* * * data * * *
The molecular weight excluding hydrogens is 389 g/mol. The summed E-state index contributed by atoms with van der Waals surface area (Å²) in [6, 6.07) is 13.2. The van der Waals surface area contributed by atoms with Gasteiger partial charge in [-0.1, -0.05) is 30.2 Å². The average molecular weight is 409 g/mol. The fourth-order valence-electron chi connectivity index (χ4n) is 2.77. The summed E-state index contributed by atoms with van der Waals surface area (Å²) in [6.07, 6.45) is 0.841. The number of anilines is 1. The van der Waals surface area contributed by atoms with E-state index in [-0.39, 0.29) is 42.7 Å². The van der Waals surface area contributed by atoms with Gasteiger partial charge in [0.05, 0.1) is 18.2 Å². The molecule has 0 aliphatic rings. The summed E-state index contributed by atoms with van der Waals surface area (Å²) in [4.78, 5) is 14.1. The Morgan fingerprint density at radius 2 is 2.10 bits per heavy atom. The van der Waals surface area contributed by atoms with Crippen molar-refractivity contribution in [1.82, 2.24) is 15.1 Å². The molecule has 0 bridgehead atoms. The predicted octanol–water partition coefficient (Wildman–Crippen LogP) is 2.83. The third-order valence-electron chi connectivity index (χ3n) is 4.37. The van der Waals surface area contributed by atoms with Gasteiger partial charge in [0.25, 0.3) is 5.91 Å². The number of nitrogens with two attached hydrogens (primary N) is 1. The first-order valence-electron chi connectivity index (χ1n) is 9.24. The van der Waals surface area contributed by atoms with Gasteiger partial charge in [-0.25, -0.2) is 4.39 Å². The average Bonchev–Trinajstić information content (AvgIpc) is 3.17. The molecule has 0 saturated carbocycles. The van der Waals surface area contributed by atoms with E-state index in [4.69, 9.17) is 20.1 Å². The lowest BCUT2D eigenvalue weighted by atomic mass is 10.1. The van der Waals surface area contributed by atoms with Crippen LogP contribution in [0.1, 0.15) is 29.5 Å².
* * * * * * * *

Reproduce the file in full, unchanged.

The molecular weight excluding hydrogens is 389 g/mol. The summed E-state index contributed by atoms with van der Waals surface area (Å²) in [6, 6.07) is 13.2. The van der Waals surface area contributed by atoms with Gasteiger partial charge in [-0.1, -0.05) is 30.2 Å². The average molecular weight is 409 g/mol. The fourth-order valence-electron chi connectivity index (χ4n) is 2.77. The summed E-state index contributed by atoms with van der Waals surface area (Å²) in [6.07, 6.45) is 0.841. The number of anilines is 1. The van der Waals surface area contributed by atoms with E-state index in [-0.39, 0.29) is 42.7 Å². The van der Waals surface area contributed by atoms with Gasteiger partial charge in [0.05, 0.1) is 18.2 Å². The molecule has 0 aliphatic rings. The summed E-state index contributed by atoms with van der Waals surface area (Å²) in [4.78, 5) is 14.1. The Morgan fingerprint density at radius 2 is 2.10 bits per heavy atom. The van der Waals surface area contributed by atoms with Crippen molar-refractivity contribution in [1.82, 2.24) is 15.1 Å². The molecule has 0 bridgehead atoms. The predicted octanol–water partition coefficient (Wildman–Crippen LogP) is 2.83. The third-order valence-electron chi connectivity index (χ3n) is 4.37. The van der Waals surface area contributed by atoms with Gasteiger partial charge in [0.25, 0.3) is 5.91 Å². The number of nitrogens with two attached hydrogens (primary N) is 1. The first-order valence-electron chi connectivity index (χ1n) is 9.24. The van der Waals surface area contributed by atoms with Gasteiger partial charge in [-0.25, -0.2) is 4.39 Å². The average Bonchev–Trinajstić information content (AvgIpc) is 3.17. The molecule has 0 saturated carbocycles. The van der Waals surface area contributed by atoms with E-state index in [4.69, 9.17) is 20.1 Å². The lowest BCUT2D eigenvalue weighted by atomic mass is 10.1. The van der Waals surface area contributed by atoms with Crippen LogP contribution in [0.1, 0.15) is 29.5 Å².